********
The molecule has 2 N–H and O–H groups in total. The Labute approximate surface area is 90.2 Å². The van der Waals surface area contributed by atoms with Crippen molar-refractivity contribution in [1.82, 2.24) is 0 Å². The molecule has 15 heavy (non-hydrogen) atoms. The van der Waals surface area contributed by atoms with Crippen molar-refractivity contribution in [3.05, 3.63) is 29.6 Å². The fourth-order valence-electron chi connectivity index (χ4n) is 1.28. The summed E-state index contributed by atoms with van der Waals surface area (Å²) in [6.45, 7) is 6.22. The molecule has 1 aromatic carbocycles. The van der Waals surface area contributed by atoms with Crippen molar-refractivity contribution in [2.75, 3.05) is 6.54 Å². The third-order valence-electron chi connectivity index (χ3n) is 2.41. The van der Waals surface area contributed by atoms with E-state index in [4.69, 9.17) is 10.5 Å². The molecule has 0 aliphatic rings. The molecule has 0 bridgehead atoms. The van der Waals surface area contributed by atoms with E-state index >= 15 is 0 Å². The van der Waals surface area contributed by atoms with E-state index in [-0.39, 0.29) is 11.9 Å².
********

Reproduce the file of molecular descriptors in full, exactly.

The molecule has 2 N–H and O–H groups in total. The Labute approximate surface area is 90.2 Å². The van der Waals surface area contributed by atoms with Crippen molar-refractivity contribution in [1.82, 2.24) is 0 Å². The molecule has 15 heavy (non-hydrogen) atoms. The van der Waals surface area contributed by atoms with Crippen molar-refractivity contribution in [3.05, 3.63) is 29.6 Å². The fourth-order valence-electron chi connectivity index (χ4n) is 1.28. The summed E-state index contributed by atoms with van der Waals surface area (Å²) in [6.45, 7) is 6.22. The molecule has 1 aromatic carbocycles. The van der Waals surface area contributed by atoms with Crippen molar-refractivity contribution in [2.75, 3.05) is 6.54 Å². The third-order valence-electron chi connectivity index (χ3n) is 2.41. The van der Waals surface area contributed by atoms with E-state index in [4.69, 9.17) is 10.5 Å². The molecule has 0 aliphatic rings. The molecule has 0 bridgehead atoms. The van der Waals surface area contributed by atoms with E-state index >= 15 is 0 Å². The van der Waals surface area contributed by atoms with E-state index in [-0.39, 0.29) is 11.9 Å².